A Perfect Storm Of Inspection Violations
By JOHN W. ALLMAN The Tampa Tribune
Published: Oct 20, 2007
TAMPA - Home Inspections LLC could not produce documentation that it employed experienced hurricane inspectors - one of several reasons state officials gave for firing the company last week.
Home Inspections was one of 11 inspection companies the state hired to provide free hurricane inspections through its My Safe Florida Home program. Each of the companies was recently audited.
Its contract was terminated Oct. 12, based on the audit results, said Tami Torres, special programs administrator for the Department of Financial Services, which oversees My Safe Florida Home.
The Tampa Tribune on Sunday reported that widespread discrepancies exist in the inspection reports, which help determine whether houses can withstand a hurricane and what, if any, safety improvements can be made. More than 98,000 residents statewide have gotten inspections since August 2006.
The state received 105 complaints about Home Inspections during its six months in the program. Of those, 97 were from homeowners who said they found an error in an inspection report prepared by the company.
The company, based in Madeira Beach, has been paid $893,250 for 5,955 inspections completed to date.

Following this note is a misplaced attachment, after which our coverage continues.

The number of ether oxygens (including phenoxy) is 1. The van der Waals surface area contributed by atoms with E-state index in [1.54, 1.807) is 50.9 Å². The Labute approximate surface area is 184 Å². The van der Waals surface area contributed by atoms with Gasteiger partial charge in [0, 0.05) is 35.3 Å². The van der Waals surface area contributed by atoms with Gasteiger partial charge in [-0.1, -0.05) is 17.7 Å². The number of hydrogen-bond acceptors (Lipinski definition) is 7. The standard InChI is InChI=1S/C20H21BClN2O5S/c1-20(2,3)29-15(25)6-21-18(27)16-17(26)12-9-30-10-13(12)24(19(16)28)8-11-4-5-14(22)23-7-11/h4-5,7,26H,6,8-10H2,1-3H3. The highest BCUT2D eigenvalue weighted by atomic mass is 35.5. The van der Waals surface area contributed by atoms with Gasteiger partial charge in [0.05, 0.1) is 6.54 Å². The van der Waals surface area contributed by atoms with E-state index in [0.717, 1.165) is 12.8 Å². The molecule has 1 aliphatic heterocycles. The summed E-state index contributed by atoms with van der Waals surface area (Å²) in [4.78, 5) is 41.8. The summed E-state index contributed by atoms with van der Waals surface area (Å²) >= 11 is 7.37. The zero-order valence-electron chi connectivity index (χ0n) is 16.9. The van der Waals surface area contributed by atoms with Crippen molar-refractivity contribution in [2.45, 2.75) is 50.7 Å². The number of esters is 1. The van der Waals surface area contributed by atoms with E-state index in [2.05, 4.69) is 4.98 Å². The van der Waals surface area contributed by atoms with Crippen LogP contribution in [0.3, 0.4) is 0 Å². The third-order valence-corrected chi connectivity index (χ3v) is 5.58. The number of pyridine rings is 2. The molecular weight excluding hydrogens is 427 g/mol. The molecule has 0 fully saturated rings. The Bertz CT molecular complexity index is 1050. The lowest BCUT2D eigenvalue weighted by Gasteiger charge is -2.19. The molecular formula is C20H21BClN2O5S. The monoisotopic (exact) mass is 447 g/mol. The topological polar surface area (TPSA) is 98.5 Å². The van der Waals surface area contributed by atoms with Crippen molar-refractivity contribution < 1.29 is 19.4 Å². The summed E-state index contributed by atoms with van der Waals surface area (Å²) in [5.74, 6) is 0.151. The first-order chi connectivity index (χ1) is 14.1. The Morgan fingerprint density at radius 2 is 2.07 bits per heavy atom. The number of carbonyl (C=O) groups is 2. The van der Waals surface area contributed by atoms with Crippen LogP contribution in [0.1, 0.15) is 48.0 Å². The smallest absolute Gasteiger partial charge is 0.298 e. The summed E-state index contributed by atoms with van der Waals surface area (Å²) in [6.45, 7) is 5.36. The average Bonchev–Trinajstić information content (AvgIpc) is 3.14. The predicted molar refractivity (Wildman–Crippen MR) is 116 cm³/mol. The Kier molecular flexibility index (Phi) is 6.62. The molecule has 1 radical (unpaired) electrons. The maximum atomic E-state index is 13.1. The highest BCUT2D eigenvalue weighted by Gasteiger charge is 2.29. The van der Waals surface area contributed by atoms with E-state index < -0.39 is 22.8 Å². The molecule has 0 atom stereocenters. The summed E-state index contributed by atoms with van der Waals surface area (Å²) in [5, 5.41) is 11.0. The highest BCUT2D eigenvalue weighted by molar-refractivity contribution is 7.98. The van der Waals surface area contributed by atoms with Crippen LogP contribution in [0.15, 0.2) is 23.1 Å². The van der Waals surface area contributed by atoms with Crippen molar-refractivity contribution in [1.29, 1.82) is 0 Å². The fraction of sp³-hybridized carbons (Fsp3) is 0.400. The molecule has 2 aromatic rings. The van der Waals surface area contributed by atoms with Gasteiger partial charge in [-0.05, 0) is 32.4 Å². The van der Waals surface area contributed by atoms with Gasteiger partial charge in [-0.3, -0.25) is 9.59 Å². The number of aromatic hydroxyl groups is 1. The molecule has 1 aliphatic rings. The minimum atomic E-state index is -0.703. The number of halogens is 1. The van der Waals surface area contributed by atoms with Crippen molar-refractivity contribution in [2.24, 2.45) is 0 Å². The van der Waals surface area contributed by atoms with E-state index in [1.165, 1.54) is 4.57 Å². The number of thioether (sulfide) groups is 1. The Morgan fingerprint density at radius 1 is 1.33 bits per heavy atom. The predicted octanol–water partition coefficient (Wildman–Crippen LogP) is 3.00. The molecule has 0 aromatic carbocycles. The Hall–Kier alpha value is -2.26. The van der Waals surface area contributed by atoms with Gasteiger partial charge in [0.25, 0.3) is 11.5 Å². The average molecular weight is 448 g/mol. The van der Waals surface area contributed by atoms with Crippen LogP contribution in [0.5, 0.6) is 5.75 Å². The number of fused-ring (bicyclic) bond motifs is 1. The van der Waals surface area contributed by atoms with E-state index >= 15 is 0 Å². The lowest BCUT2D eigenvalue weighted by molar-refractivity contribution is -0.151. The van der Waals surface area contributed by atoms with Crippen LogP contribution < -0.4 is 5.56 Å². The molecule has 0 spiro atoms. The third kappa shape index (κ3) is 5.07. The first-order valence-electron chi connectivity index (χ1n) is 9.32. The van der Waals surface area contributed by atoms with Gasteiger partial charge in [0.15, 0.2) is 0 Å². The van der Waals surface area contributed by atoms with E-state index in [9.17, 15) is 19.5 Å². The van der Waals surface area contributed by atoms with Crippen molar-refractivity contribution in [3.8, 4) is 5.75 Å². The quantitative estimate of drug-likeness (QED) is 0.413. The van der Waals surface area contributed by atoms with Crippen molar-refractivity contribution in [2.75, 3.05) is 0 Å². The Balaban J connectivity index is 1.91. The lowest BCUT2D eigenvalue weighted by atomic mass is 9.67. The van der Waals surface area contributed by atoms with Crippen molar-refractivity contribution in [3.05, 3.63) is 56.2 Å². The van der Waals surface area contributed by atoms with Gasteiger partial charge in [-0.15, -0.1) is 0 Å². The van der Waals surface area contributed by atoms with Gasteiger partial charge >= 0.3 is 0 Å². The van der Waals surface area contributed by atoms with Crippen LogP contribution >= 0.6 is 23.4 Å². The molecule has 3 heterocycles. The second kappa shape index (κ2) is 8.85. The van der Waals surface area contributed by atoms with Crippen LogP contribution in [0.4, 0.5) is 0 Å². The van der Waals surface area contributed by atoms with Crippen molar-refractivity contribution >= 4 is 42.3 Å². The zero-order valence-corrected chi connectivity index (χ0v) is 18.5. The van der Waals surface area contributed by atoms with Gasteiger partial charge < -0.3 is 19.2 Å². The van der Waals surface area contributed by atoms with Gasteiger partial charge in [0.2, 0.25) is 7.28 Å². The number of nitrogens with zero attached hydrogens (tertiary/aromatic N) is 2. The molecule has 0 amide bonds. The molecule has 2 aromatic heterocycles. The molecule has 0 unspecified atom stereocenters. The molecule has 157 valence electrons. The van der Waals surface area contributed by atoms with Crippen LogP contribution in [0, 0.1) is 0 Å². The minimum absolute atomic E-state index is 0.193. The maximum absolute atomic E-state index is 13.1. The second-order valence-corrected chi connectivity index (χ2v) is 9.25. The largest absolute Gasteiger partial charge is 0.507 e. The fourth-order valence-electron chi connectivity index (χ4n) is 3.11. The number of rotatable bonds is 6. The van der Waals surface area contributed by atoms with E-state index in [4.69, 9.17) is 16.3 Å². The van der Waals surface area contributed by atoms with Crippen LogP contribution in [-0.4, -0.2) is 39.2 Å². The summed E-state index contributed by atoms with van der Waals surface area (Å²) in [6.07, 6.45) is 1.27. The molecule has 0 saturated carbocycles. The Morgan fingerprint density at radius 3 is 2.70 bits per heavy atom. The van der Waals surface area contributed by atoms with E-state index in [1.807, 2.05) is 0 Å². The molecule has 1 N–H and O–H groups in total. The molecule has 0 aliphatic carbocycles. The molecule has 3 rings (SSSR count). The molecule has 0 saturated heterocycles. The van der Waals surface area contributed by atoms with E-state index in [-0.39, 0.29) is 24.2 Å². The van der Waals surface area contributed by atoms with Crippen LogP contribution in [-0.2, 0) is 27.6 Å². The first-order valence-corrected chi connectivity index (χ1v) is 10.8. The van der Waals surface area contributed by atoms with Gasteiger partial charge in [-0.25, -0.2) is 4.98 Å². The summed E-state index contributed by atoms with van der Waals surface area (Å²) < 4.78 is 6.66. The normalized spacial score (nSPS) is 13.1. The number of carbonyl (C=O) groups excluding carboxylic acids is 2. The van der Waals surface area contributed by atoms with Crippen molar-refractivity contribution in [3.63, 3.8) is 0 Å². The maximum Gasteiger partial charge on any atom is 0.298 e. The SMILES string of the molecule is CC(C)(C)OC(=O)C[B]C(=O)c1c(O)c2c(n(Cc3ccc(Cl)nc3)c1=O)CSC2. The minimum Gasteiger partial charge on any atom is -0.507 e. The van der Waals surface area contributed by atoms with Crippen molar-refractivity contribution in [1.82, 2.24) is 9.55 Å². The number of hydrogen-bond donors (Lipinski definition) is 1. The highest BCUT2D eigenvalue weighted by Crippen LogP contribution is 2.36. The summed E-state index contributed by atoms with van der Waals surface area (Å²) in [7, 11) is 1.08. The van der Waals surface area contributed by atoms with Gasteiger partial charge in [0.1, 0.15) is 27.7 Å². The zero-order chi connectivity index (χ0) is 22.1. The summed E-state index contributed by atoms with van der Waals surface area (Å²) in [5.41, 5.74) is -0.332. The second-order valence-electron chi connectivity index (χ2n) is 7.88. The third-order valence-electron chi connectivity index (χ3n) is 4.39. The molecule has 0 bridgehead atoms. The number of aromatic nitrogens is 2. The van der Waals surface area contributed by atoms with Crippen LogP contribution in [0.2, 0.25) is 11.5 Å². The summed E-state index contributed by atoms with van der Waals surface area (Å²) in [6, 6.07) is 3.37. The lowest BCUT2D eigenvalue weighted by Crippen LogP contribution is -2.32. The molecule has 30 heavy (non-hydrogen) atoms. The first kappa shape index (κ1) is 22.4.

The state, per its contract, pays $150 for each inspection.
Home Inspections’ audit contains a litany of violations, including:
•Failure to maintain adequate records.
Personnel files for 34 of 39 inspectors did not include a resume or other documentation of prior inspection experience. In addition, 95 percent of the files lacked a required criminal background check and 11 of 39 files did not have required drug test results. Twelve of the 39 lacked proof that inspectors had completed the necessary training and testing required by the state.
The state required anyone hired to have prior residential construction and/or residential inspection experience. It did not specify the length of experience.
“The majority of the files contain virtually no information regarding the background, experience and education of the inspectors,” the audit found. “Several of those that did contain any form of resume revealed these individuals had little or no relevant experience prior to this program.”
•Failure to monitor its own inspections for accuracy.